• Once you've been hired into a new job, you can begin setting yourself up for success before it gets to the point of dealing with a star coworker. Talk to your boss about security policy. Review anything in writing that they have. If there is nothing in writing, but there seems to be a generally understood policy, write it down and provide it back to your boss for review. Get things defined ahead of time, as a first priority.
  • If the policies don't seem to jibe with what you were told during your interview, or they simply don't exist at all, work with your boss to consider how to add an appropriate level of formality. Keep in mind that security protocol is sometimes a new concept at some employers. They may need to take baby steps - in other words, if they are starting with nothing, you may be best off trying to establish a very simple baseline policy, rather than diving in heads-first with a complex structure.
  • Once "the rules" are in place and agreed to, you have your safety net. When the request comes for Mr. Star Employee to get full access to that new server, you can just follow the agreed process to handle the request. If the company's management pushes for an exception for Mr. Star Employee, just follow the process for exceptions - or, at least, confirm everything in writing with the appropriate leadership copied in.

In short, agreeing to policy before it's needed reduces the intensity of the conflict you're suffering from. It gives you a rulebook to play by - a rulebook that your leadership is aware of and has agreed to.

And, at the end of the day, it's important to also consider your job role. While you may be "responsible" for the systems you are running, it's important to understand the context of that responsibility. In other words, there is often a difference between setting policy and implementing policy. I mention this because it sounds like you want to be involved in both, but your bosses have only included you in the implementing part. Again, getting things sorted before there is an urgent request is a good thing, but - at the end of the day - if your responsibility is implementation, you can rest on the fact that you're essentially just doing your job by granting the requests you've received.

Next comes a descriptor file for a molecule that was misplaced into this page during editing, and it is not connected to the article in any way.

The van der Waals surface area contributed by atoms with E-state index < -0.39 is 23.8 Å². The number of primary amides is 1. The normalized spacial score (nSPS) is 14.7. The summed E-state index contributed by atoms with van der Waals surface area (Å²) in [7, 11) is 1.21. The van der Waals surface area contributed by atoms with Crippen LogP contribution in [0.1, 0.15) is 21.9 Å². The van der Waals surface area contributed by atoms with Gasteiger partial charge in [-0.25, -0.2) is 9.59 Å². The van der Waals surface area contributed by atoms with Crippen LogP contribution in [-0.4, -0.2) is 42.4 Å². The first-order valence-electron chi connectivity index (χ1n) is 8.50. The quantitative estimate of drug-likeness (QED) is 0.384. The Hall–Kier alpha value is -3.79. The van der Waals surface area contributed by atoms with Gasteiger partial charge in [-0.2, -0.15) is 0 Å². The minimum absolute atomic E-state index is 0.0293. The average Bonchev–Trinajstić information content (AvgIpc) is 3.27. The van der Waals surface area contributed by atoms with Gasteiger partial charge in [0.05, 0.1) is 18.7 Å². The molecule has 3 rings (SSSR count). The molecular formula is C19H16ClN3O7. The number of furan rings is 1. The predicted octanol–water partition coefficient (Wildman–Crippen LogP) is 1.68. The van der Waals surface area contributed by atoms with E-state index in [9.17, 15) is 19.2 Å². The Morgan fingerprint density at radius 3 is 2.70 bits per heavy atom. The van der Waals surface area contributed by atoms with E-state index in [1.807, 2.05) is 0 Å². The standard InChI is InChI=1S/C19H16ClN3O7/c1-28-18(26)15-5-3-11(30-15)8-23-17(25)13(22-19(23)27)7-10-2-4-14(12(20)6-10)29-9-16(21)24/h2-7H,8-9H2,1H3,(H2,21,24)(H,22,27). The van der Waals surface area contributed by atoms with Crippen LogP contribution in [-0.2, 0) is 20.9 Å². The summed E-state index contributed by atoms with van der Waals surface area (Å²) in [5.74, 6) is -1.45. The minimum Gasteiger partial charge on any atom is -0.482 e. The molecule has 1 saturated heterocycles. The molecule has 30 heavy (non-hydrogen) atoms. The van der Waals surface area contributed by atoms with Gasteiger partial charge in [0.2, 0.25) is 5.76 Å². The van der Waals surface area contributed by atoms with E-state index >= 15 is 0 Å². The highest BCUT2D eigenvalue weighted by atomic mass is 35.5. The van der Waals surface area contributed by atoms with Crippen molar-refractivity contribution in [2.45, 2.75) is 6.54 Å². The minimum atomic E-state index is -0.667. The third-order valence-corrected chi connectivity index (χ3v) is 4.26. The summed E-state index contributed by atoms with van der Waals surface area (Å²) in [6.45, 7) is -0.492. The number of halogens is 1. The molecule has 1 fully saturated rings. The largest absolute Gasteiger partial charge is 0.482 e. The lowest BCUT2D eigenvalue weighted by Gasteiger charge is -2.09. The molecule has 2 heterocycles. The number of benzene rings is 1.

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Depending on the law or regulations in Brazil there might be restrictions to give access like this, like it is restricted by GDPR. This might be a good ground that management will understand if you make clear what the outcome would be if something goes wrong. You could reject the request by stating the laws/regulations. If insisted you require a signed document that makes clear you acted upon request of management even though noting it is not within the law (in case this is even allowed by the law, might not be the case). If they have to sign a document like this they might start to think about what it actually means they are doing.

In addition, even if Brazil does not have a specific regulation for this. If your company has clients (or wants them) in foreign countries with such a law or regulation it might still apply.

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    It is tagged as Brazil As far as I know there were plans to create a GDPR-like thing there, but I don't how it is right now, nor how hard it is about this kind of stuff. – undefined Dec 9 '19 at 12:52
  • Hmm didn't see this before. Anyway I see for example this in a news article from this year: On August 14, Brazilian President Michel Temer signed into law the new General Data Privacy Law (Lei Geral de Proteção de Dados Pessoais or “LGPD”) (English translation), making Brazil the latest country to implement comprehensive data privacy regulation. Might be worth checking, probably it is compatible with GDPR and thus has almost the same rules. – steros Dec 9 '19 at 12:54